White albs for servers


#1

i was wondering if anyone knows why altar servers wear white albs? is it because of purity?
thanks! :smiley:


#2

No, it is because the alb is the liturgical garment appropriate for those who serve at Mass.


#3

IIRC, the traditional vestments for altar servers are/were black cassocks with surplices (often white, but I’ve sometimes seen them in other colors, as well). I was told that these cassocks were “reserved” (that is, only allowed to be used by men who were to become priests - often, seminarians will use these when serving - btw, if a seminarian is in residence at a parish, he is to be used as the primary altar server during Mass and primary sacristan before and after Mass).

Albs are pretty much nothing more than white tunics with a cincture. Even though they have been used by ordained men since the earliest days of the Church, there is nothing really special about them - but they do help distinguish the altar servers from the rest of the congregation. Today, though, many parishes are returning to using cassocks and surplices for all servers, regardless of gender.


#4

The white alb signifies the Baptismal garment. It can legitimately be worn, at the discrecion of the celebrant, by any baptized liturgical minister

The cassock is a clerical garment. It has, by (small t) tradition been reserved to the clergy or to those who emulate them.

That emulation would include altar boys, which is why some parishes (like mine) still retain them.


#5

The alb is the baptismal garment of all the baptized. It is appropriate for liturgical ministry.

The cassock and surplice is clerical garb, and can only be worn by men/boys.


#6

Which begs the question - why are parishes starting to allow altar girls to wear cassocks/surplices? (And believe me, many are).


#7

Mostly out of ignorance.

We had a big brouhaha about this at our parish last year. We needed new albs because our old ones were worn out. A couple of parishioners lobbied hard for the surplice and cassock because they “look nice”. They have no idea what a surplice and cassock are, what they are for, who should wear them. The sole criteria was that they “look nicer”. Oh, and they are sold in the catalog showing pictures of both girls and boys wearing them.

They aren’t bad people, they are just ignorant.

We who knew better obtained the appropriate citations from a variety of sources, and from our diocesan office of liturgy and sacraments, that we then were able to use to educate the parish council on the fact that girls cannot wear cassock/surplice.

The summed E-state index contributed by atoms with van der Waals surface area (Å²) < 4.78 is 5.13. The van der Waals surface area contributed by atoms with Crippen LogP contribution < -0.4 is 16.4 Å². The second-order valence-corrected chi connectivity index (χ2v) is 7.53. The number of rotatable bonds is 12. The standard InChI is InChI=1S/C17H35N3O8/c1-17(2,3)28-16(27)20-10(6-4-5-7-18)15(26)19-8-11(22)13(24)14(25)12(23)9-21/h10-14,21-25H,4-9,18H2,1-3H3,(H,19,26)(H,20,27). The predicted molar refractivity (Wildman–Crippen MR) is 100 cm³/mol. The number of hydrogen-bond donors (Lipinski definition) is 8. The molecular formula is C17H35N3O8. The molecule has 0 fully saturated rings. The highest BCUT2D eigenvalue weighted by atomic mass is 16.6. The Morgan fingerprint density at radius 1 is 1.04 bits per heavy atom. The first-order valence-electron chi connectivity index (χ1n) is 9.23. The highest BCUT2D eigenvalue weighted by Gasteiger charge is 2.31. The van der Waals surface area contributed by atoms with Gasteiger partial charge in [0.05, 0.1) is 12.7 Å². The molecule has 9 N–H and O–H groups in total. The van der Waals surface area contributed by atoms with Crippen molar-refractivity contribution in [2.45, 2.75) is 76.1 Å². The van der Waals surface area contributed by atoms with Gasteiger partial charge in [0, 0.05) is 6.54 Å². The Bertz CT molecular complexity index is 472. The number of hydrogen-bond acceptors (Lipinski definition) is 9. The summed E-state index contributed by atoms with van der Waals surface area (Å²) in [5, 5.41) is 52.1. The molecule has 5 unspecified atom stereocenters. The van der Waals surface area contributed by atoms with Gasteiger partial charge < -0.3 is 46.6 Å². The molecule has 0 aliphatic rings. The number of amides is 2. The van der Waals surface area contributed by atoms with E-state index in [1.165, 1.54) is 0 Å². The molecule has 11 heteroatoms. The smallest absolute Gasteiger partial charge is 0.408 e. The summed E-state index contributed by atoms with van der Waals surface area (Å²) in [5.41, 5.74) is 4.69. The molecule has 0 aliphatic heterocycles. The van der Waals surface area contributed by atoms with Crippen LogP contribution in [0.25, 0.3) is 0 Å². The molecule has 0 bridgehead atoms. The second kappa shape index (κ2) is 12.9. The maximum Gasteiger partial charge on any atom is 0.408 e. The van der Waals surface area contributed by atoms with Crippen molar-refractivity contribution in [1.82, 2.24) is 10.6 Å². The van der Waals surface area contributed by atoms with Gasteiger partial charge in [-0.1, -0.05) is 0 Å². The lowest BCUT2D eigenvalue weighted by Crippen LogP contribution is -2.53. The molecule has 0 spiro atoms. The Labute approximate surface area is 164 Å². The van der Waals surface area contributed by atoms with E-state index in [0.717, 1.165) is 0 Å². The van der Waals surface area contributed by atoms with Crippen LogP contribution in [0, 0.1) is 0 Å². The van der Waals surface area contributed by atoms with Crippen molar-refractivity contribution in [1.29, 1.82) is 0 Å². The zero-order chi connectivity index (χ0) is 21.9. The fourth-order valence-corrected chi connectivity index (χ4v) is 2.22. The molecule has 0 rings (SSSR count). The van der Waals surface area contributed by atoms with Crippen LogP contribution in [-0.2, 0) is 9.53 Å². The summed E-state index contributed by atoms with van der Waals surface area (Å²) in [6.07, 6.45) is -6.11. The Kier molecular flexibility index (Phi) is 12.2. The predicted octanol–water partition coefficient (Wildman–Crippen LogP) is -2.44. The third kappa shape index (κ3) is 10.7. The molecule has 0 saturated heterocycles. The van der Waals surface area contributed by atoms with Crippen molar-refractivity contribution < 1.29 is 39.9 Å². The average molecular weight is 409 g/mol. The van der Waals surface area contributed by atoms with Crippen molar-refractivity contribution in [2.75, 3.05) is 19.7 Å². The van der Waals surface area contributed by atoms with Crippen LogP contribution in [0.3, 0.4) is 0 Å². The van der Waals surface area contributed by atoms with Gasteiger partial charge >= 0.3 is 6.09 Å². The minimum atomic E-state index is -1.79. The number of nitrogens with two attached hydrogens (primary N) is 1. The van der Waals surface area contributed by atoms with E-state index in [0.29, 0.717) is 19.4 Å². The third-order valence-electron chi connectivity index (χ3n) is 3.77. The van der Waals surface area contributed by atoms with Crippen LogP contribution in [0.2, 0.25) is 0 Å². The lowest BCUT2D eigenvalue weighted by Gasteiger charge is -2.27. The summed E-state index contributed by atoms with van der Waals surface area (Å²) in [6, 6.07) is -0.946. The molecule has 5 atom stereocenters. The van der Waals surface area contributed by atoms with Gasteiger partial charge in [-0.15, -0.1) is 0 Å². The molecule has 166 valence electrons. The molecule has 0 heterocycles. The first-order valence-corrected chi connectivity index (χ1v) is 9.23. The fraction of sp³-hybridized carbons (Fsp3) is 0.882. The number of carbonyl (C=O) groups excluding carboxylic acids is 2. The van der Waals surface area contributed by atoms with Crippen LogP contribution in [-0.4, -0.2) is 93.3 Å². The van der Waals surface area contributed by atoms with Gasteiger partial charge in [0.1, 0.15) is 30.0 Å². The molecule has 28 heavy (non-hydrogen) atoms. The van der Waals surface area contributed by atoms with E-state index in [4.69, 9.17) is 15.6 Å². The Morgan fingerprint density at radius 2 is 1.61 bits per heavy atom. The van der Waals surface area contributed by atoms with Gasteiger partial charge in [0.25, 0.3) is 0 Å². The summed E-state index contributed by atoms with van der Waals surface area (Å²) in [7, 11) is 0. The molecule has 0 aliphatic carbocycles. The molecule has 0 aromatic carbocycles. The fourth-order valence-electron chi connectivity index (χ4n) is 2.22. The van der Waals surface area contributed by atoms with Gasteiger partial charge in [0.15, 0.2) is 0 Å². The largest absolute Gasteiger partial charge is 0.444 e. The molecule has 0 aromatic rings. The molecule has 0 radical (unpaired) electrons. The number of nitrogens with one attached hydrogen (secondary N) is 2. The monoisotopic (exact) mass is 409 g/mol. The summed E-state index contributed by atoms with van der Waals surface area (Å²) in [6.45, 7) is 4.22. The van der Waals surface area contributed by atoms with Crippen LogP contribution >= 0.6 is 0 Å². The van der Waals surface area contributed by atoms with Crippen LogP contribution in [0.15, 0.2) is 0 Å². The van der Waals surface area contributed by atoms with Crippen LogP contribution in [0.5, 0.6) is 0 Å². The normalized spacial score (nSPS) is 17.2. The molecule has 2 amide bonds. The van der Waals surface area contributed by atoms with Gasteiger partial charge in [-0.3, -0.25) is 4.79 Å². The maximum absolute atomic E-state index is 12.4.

Our priest is from a foreign country, so I’m not sure if he was following the whole cassock versus alb thing, until the point at which I brought it to the council and flatly stated that only boys could wear cassocks, to which he said, “yes this is right”. So in the final analysis we could have both albs and cassock/surplice with girls wearing albs and boys wearing cassocks (which is common in our diocese). But, then they wouldn’t look the same, so the parishioners that had wanted cassocks gave up on that idea.

And that killed it and we bought albs.


#8

I’d be interested in seeing “appropriate citations from a variety of sources”. I myself have been unable to dig them up. The most reputable citation I can find is Fr. Z’s blog. And I am in need of this, my visiting parish has a very liturgically correct pastor who puts altar women in cassock and surplice (and even all members of the choir, several years ago.)


#9

Our liturgy guy from the diocese emailed a bunch of stuff to my husband. I’ll have to see if he still has the email. It was last summer, so not sure. I should have kept it, but didn’t think of it at the time.


#10

We who knew better obtained the appropriate citations from a variety of sources, and from our diocesan office of liturgy and sacraments, that we then were able to use to educate the parish council on the fact that girls cannot wear cassock/surplice.

I would be interested in these sources and citations since I have never seen anything prohibiting an alter server of either sex from wearing a cassock/surplice and I consider myself very knowledgeable in liturgical norms.


#11

Our Cathedral also allows this.

At the parish where I work, the girls/women wear albs and the boys/men wear cassocks and surplices.

At my home parish, both boys and girls wear red choir gowns. :shrug:


#12

Traditionally of course, the cassock is appropriately worn by clerics, acolytes, and those standing in for acolytes (alter servers) while the alb was worn by all the baptized in the early church. But I’m not aware of any rubric that forbids girls from wearing cassocks. It’s been done at papal Masses.

The GIRM does prefer albs for all lay ministers, regardless of gender. The cassock and surplice do in fact look nicer than the alb but symbolically, the alb is the much better choice for lay servers.


#13

There is nothing liturgically to prevent it, but it’s kinda weird, Sort of like dressing boys up in nun’s habits making that their serving attire.


#14

In my parish we wear a back cassock and a surplice. But I’m looking for a new surplices as mine is old and worn.


#15

1ke. " There not bad people, they’re just ignorant." We who knew better " Your a snob." Thank you Lord for revealing to the meek and humble what you have hidden from we who knew better.


closed #16

DISCLAIMER: The views and opinions expressed in these forums do not necessarily reflect those of Catholic Answers. For official apologetics resources please visit www.catholic.com.